After adding and configuring a new locale, enable it. Do this field by field, toggling visibility within entries. This may sound complex, but it gives fine-grained control over which content is localized and when. This can also be done within the web app or via the API.
We hope you’ve got a trusted team of translators working for you (more on this later). But as an American president once quipped regarding nuclear weapon negotiations: trust, but verify. Limit translators to editing only their own languages with the “custom roles and permissions” feature.
You may integrate an external translation management system with Contentful via API or a third-party integration application like Zapier. It just takes some coding. You can find details in the API documentation.
More locales mean more complexity, but Contentful is clever and its users are resourceful. Some have published content in 30+ languages. Here are some tips and tricks:
Control content visibility by hiding or showing locales to limit what is visible in the entry editor. This makes things more readable to editors and improves performance.
Use custom roles and permissions to constrain the view of each translator or editor to the locale relevant to them.
Contentful provides an amazing framework and management tool for your multilingual content, but you still need to acquire the quality content in all those languages.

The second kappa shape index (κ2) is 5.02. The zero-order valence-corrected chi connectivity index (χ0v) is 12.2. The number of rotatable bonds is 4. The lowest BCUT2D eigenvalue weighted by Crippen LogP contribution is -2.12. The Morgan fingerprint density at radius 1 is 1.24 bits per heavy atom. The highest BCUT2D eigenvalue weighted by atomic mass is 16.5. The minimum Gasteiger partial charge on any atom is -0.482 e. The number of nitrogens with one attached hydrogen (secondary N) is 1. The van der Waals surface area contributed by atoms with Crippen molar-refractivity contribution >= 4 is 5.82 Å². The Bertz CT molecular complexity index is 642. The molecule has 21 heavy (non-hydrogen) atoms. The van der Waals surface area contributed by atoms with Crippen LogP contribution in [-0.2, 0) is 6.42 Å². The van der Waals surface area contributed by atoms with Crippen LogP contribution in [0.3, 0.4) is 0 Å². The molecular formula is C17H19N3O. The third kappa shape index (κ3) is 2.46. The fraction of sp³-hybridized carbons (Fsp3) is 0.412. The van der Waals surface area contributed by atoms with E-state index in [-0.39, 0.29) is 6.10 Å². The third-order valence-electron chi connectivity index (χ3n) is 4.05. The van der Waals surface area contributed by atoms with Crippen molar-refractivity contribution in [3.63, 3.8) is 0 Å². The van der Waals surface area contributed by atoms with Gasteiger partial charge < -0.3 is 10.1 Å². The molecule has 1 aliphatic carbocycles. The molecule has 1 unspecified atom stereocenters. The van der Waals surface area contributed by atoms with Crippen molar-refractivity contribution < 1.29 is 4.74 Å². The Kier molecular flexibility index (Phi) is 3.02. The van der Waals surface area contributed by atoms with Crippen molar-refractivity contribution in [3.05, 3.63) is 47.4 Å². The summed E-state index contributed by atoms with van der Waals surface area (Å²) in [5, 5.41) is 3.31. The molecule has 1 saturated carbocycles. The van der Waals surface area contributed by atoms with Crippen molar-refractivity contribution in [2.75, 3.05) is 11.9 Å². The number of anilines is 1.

Translation agencies tend to deliver the highest quality, but they cost marginally more. They tend to have multilingual experience, and they manage the translation teams for you — a one-stop localized shop.
Yes, you pay for that convenience, but your professional time also has a cost. Solicit three to five bids from translation/localization agencies, then pick the one that offers the best rates, knows your content domain and offers a long guarantee to fix any errors even after delivery. Get free consulting on the best way to proceed, and use this to select the agencies who really know their stuff and your target markets.
Alternatively, work with freelancers. Freelance translators can be found in marketplaces where you can review their profiles, rates and ratings. Check out their reviews and portfolios and negotiate directly. Alternately, you can post your job there and get bids, then choose from among the bidders. The challenge with any freelancer is that you’re on your own if something goes wrong. Therefore it’s a good idea to choose translators in pairs: one to check and refine the work of the other and serve as a backup if things go wrong.
The last option is machine translation. Tread carefully here. Translation software services like Google Translate and Microsoft Translator have improved dramatically in recent years, but the quality of their translations does not rival that of a skilled human linguist. Feel free to apply these tools for localization testing and internal uses, but don’t publish content without the review of a qualified and preferably certified translator.